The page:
Monterey Seabirds
Feb. 11, 2007 Seabird Cruise Trip Report
Group Charter for the Pacific Seabird Group


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Sunday February 11, 2007

"Such a beautiful bird," are her words in heavily accented English as we slip past the male HARLEQUIN DUCK perched atop the mooring buoy in the outer harbor. The expression on her face is one of awe. She is seabird researcher Lei Cao from Taiwan who along with other attendees from the Pacific Seabird Group's annual meeting at Asilomar we have the distinct pleasure of showing around the Monterey Bay for a group charter.

This group's enthusiasm for seabirds goes beyond what we typically experience with birders on the boat. They're not here to add to their life list per se, they are here because of an affinity for birds of the sea. It was supposed to be a three-hour tour but Richard Ternullo and I enjoyed this group so much we stretched it into four. Germans, Norwegians, Taiwanese, Russians and Canadians are on board today.

Atop the rocks of the breakwater are displaying BRANDT'S CORMORANTS and a few BLACK TURNSTONES. Outside the breakwater we are surprised to run into a small pod of COMMON DOLPHINS. We don't get really great looks to identify them to species but these are the first seen in the bay in a month.

Soon we are pointing out brilliant, alternate plumaged PELAGIC CORMORANTS along Cannery Row and find our first COMMON MURRES also. There is a single COMMON LOON which along with a single flyby PACIFIC LOON are the only loons we see all morning, which is odd. Both HORNED and EARED GREBES are in this area as well.

Then we find our first of many RED PHALAROPES. Richard had not been seeing any on the whale watches up to today and they are abundant with one flock of 60 birds spinning along a line of convergence.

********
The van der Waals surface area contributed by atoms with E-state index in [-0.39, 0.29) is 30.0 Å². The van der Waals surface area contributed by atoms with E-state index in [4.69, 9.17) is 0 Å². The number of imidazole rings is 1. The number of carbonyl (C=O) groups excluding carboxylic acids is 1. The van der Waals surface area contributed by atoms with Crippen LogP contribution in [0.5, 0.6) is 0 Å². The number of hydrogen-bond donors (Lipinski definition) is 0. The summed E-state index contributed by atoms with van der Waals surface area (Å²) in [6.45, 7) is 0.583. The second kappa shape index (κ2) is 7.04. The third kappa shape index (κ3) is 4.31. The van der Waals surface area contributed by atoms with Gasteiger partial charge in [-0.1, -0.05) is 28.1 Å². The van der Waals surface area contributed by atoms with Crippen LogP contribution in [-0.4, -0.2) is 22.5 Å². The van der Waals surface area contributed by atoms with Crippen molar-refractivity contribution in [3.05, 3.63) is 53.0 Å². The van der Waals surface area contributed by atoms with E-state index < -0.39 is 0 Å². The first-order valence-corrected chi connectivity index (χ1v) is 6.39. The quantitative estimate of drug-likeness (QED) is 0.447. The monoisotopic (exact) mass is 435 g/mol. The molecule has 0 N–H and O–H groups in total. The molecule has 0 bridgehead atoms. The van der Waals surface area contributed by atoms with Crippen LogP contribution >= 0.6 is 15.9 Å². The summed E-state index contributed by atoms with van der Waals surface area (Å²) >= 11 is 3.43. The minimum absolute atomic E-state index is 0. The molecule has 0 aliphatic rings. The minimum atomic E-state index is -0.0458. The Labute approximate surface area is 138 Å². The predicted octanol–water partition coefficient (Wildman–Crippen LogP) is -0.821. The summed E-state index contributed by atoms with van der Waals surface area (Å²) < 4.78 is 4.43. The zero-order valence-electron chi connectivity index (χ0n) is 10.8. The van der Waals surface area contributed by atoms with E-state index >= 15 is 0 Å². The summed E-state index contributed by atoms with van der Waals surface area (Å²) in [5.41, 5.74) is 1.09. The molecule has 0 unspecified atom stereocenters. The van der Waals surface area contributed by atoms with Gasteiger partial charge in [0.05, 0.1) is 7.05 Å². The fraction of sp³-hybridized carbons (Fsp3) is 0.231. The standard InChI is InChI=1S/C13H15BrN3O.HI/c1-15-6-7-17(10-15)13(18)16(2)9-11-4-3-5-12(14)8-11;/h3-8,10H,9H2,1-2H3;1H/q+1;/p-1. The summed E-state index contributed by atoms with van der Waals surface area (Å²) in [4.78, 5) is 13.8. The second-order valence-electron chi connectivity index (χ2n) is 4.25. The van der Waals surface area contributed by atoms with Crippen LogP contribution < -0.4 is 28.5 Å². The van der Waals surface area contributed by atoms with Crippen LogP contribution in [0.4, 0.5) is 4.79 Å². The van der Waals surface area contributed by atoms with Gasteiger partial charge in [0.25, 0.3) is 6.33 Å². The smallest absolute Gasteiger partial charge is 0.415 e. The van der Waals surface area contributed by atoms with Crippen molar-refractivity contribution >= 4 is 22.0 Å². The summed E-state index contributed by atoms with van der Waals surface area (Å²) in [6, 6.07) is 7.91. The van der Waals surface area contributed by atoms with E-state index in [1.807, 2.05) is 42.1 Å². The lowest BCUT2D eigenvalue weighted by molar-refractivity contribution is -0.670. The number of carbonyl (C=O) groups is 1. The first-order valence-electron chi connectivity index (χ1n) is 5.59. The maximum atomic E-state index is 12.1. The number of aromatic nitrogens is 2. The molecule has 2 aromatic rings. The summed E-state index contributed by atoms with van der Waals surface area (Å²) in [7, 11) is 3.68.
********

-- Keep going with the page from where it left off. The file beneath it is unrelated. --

I get the popcorn chum going and soon we have a nice gull flock in tow. We asked the group what their hopes were and seeing an albatross was number one. This is a tough request this time of year but we are going give it our best shot. Chumming will be the key.

We have a good day with gulls, 8 species in total. In no time at all we have WESTERN, HEERMANN'S, GLAUCOUS-WINGED, CALIFORNIA and HERRING. THAYER'S takes a bit longer. On the day we have around 50 BLACK-LEGGED KITTIWAKES. Our best gull is a second cycle GLAUCOUS GULL that flew by the boat then landed at the stern to try for some popcorn. This bird is only the third record for a second cycle GLAUCOUS GULL for Monterey County (Roberson 2002).

Finally the diligent chumming pays off and there is a collective gasp when a BLACK-FOOTED ALBATROSS flies into view just minutes after Richard says over the PA, "Let's just sit here and chum for a while and see what shows up" How did he know? There are high fives all around.

ANCIENT MURRELETS have been uncooperative all morning but finally we manage to sneak up on a pair so everyone can see them well. RHINOCEROS AUKLETS are spread out all over the bay. The alcid highlight for the morning is a TUFTED PUFFIN that flies along the side of the boat then keeps going.

Shearwaters have been sparse since the Black-venteds departed a few weeks ago but we do find some dark ones. 5 SHORT-TAILED SHEARWATERS come in close to the boat and we also manage to find a single SOOTY SHEARWATER.

Other Marine mammals seen are a few PACIFIC WHITE SIDED and RISSO'S DOLPHINS, a NORTHERN FUR SEAL and CALIFORNIA SEA LIONS. The highlight being the RISSO'S that comes in to ride the bow just seconds after Richard announces that they, "very rarely ride the bow." First time I've ever seen that.

On the way back in to the harbor we find our only BROWN PELICAN and the first BLACK OYSTERCATCHER I've ever seen on the breakwater prying off limpets. A pretty good day for a four-hour tour!


Roger Wolfe for Monterey Seabirds

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Last updated February 17, 2007